Minnesota lawmakers plan to vote on what would be the state's first law governing the use of solitary confinement in prisons, limiting the use of a harsh punishment and providing better mental health care for those in isolation.
The bill comes after a three-year effort to create more humane disciplinary practices in state prisons — particularly for those experiencing severe psychological illnesses — led by Rep. Nick Zerwas, R-Elk River, in response to a 2016 Star Tribune investigation.
Zerwas said the bill's language has been approved by leadership in both the House and Senate, along with Gov. Tim Walz, in private meetings.
"It's a huge relief," said Sharon Rolenc, who became an advocate for reform when her son, Keegan Rolenc, spent a year in the state's harshest solitary environment. "Hopefully other inmates won't go through what my son went through — that other families won't go through what we went through."
Under the proposal, prisoners sentenced to segregation who are exhibiting signs of mental illness will go through psychological screening, which will determine if isolation is an appropriate course of punishment. Once in solitary, inmates will receive daily wellness checks. They will be able to earn back privileges — including the ability to transition back to the general population more quickly — through good behavior.
The commissioner of corrections will review solitary stays lasting more than four months and will be notified every time someone is in segregation for more than 30 days.
Minnesota prisoners also will no longer complete their sentences in segregation — a practice that sends people onto the streets directly after spending weeks, months or even years alone in an 8 ½- by 11-foot cell for 23 hours a day.
Mental health advocates celebrated the news Wednesday, including Sue Abderholden, executive director of the state's National Alliance on Mental Illness, who has lobbied for the bill along with her staff since the 2017 legislative session.
"People say, 'You can't change the system in the prisons.' But we can," Abderholden said.
Zerwas also said he was relieved to see the bill advance after its third year in play at the Legislature. He said the new regulations will meaningfully reform the state's prisons, including making corrections officials accountable for reporting data on age, race and lengths of stay for each inmate spending time in solitary every year.
"After years of work, when you're able to make a huge public policy impact, it makes this place worth it," said Zerwas. "It makes things better."
Three years in the making
In 2016, the Star Tribune published a four-part series examining solitary confinement in Minnesota, finding inmates regularly spent long periods in isolation, sometimes for minor infractions and with no regard for mental illness.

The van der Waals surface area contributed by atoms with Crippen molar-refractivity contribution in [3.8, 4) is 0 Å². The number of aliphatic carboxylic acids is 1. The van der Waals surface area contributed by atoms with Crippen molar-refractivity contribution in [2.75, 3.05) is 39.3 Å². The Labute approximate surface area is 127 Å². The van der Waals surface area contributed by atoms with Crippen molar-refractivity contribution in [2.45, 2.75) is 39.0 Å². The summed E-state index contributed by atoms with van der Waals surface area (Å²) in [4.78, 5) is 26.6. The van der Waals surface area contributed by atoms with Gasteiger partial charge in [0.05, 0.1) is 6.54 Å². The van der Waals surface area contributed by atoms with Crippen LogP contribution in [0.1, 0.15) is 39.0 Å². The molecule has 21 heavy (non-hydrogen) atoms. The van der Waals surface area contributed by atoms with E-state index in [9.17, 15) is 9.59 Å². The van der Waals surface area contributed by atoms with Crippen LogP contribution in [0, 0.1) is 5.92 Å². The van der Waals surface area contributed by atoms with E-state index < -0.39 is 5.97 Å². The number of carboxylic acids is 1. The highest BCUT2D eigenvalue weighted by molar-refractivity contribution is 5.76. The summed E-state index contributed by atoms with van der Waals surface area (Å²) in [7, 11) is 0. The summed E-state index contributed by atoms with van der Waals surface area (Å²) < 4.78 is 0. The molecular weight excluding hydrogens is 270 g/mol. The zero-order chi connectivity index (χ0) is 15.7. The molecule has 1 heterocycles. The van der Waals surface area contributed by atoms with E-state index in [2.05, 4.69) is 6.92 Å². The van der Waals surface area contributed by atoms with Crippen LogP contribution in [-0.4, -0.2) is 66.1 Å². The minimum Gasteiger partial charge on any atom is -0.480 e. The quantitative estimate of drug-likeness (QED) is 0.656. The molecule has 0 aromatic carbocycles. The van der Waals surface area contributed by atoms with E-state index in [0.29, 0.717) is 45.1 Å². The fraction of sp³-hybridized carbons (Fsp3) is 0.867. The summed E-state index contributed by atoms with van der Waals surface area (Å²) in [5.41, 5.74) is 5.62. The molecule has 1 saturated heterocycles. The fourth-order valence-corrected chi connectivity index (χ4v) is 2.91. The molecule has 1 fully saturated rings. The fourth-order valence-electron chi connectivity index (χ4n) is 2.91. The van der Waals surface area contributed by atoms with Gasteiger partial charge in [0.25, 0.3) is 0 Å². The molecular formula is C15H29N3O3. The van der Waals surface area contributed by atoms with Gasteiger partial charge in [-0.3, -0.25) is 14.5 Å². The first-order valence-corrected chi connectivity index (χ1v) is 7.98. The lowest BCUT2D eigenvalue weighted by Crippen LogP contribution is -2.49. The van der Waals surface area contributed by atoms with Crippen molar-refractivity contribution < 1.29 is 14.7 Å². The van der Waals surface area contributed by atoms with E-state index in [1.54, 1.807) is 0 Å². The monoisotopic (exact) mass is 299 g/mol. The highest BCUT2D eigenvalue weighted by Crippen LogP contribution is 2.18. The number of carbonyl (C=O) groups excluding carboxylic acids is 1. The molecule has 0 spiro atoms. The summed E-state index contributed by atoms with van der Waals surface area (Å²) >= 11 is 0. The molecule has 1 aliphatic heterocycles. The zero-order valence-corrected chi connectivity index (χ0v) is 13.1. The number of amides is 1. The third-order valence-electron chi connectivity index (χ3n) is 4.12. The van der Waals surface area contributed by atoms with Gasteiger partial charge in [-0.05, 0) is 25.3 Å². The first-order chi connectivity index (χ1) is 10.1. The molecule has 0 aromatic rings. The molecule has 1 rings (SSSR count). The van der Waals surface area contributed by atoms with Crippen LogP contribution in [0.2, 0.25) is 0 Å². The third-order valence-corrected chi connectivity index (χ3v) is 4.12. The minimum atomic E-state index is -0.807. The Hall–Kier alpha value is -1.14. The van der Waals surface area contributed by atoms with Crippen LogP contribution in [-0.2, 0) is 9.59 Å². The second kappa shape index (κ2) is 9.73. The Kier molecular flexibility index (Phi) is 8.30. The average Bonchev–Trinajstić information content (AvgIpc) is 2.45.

Anthony Nasseff was supposed to spend 45 days in segregation for "disorderly conduct" but continued to rack up more discipline in solitary, until 45 days turned into 1,200.
Israel Musawwir spent more than nine years in segregation despite a diagnosis of schizophrenia, even after his doctors documented a decline into psychosis due to the extreme isolation.
In a six-year period, about 700 inmates went directly from solitary confinement to the streets. Many of those, unable to integrate back into society, ended up returning to prison or to an inpatient mental health facility.
Over a 10-year period examined by the Star Tribune, more than 1,600 inmates in Minnesota were held in such isolation for at least six months; 437 endured stays of a year or longer. A special investigator for the United Nations has declared more than 15 days in isolation can amount to mental torture.
"I remember just kind of being in shock that, as one of the legislators who had the responsibility to oversee the Department of Corrections, that we had no insight that this was occurring," said Zerwas in an interview Wednesday.
After the series was published, Zerwas and other Minnesota politicians, including then-Gov. Mark Dayton, called for reforms to the state's solitary system. After Zerwas first introduced a bill in 2016, it passed the House but died in final negotiations. It failed again in 2017.
The debate shifted behind the scenes this year when Gov. Tim Walz appointed Paul Schnell as commissioner of the Department of Corrections, according to Zerwas and Abderholden. They began talks with Schnell to hash out precise language that would balance prison safety with civil liberties.
This week, as the Legislature failed to strike a deal before the end of the session, it appeared the solitary bill might once again stall in last-minute negotiations. Zerwas said he got word the language had been revived in final talks.
Keegan Rolenc, who left solitary 2 ½ years ago and has since been working toward a real estate license, said he's glad to see the Legislature acknowledging the detriment of long-term solitary. "There's more they need to do, most definitely," he said. "But it's a start."